It is generally accepted that the first permanent settlement of the MacSuibhne clan in Ireland was in Fanad. It happened early in the fourteenth century. Led by one named Murchadh Mear (Mear = the Mad), they manned a fleet of small sailing and rowing boats and crossed the North Channel.
Having sailed along the north coast of Ireland until they neared Fanad Head, they turned south into the long estuary of Lough Swilly, the west bank of which is Fanad. Here they landed.
It had been the custom of the MacSuibhne chiefs, while they were in Scotland, to be inaugurated in Iona by the successor of Saint Colmcille. In Ireland they began to be inaugurated on the crowning stone of Doon Rock, near Kilmacrenan, not far from the native place of Colmcille.
In the year 1516 Ruadhri MacSuibhne built a castle in Rathmullan, on the east coast of Fanad. Nothing of that castle now remains. It was situated between the present road and the sea, on a site still known as Ard an Chaisil.
Ruadhri 's wife, Máire, built in Rathmullan a Carmelite Priory, the ruins of which are still standing. She and Ruadhri brought the Carmelite Friars from Munster. The first prior was a Mac Sweeney from Connacht.
This Máire, we are told, attended Mass at least twice a day: "Three days each week she used to spend on bread and water, with Lenten fast and winter fast, and the Golden Fridays". She died in 1523. Her prayer book is preserved in the library of Trinity College, Dublin.
She had a church built in Donegal and one in Connacht, where she was born (O Máille), daughter of Eoghan O Máille, chief of Umalia, County Mayo.
In 1532, Ruadhri 's son, Turlogh, built a castle on the west coast of Fanad, at Carraig na Féile, situated on a promontory of the Mulroy known as Moross (Magh Ras). Part of the castle is still standing.
KIDNAPPING OF RED HUGH
Towards the end of that century, Rathmullan became the scene of a historic event. In 1587, the Viceroy (Lord Deputy), Sir John Perrot, got ready in Dublin a ship with a good supply of beer and wine. It sailed north and into Lough Swilly, finally anchoring opposite the castle in Rathmullan. The captain gave word that he had wine for sale and invited people on board to sample it.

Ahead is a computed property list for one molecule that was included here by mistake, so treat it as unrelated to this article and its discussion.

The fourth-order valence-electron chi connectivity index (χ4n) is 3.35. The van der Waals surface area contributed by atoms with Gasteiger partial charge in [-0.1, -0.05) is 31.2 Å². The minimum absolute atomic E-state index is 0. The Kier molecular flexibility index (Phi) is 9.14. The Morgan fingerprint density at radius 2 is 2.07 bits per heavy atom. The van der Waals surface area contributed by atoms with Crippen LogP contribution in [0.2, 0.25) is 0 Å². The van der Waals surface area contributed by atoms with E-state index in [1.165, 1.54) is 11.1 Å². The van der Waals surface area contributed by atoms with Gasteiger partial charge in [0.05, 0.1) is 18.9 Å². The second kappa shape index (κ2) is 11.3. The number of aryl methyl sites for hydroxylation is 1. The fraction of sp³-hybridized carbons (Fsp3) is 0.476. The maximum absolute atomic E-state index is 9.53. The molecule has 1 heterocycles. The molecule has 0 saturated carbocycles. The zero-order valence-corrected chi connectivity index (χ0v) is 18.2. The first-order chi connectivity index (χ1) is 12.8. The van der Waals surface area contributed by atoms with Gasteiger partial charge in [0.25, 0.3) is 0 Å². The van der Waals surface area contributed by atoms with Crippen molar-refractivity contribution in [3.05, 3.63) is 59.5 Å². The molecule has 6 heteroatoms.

Among those who came was Red Hugh O'Donnell, not yet fifteen, who was being fostered at Doe Castle by the Mac Sweeneys. Fosterage was very common among leading families in ancient Ireland. It was a gesture of goodwill. The Brehon code entered into great detail on the obligations of foster parents. While on board the ship, Red Hugh was seized and taken to Dublin as a hostage.
FLIGHT OF THE EARLS
Twenty-one years later, Rathmullan was the scene of what came to be known as "The, Flight of the Earls." Hugh O'Neill, on hearing of the death of Red Hugh O'Donnell by poisoning in Spain, and seeing his enemies pressing against him on every side, knew that his cause was lost. A ship was got ready in Brussels to enable him, and those closest to him, to escape from the country, while that was still possible. The ship was brought to Rathmullan by his close friend and fellow soldier, Hugh Maguire of Fermanagh.
O'Neill wept as he left his castle in Dungannon for the last time and headed north to Rathmullan. He was then aged 58.
The ship, flying the French colours, lay at anchor in the bay. Rowing boats, which carried provisions of firewood and water to the ship, were stoned by the Mac Sweeneys, who saw the departure as a betrayal by O'Neill. However, neither then, nor for eight years after, did Hugh abandon the idea of returning with help from the King of Spain. The number of friends and relatives of O'Neill and O'Donnell who boarded the ship totalled more than ninety. At midnight the anchors were raised and the sails unfurled. It was the 14th September, Feast of the Holy Cross.
Under that date the Four Masters commented: "That was a distinguished company for one ship. For true it is that the sea has not borne, nor the wind wafted from Ireland in modern times a party more eminent, illustrious and noble than they were, in point of genealogy, or more distinguished for deeds of renown, feats of arms, and valourous achievements. Woe to the heart that meditated, woe to the mind that planned, woe to the counsel that determined on that project."
The Viceroy, Sir Arthur Chichester, took a different view. He was the chief architect of the Plantation of Ulster and the mastermind that engineered the Flight of the Earls. His Attorney General, Sir John Davies, wrote: "We are glad to see the day when the countenance and majesty of the law and civil government hath banished Tyrone from Ireland, which the best army in Europe and the expense of two million sterling pounds did not bring to pass."
Accompanying Hugh was his chaplain, Patrick O'Loughran. Some time later, this man returned to Ireland. In June 1611, he was apprehended. He was hanged in Dublin on the 1st February 1612. He was one of the seventeen Irish martyrs beatified by Pope John Paul11 on September 27, 1992.
The above was taken from 'The Mac Sweeneys' by Fr. David OFM Cap.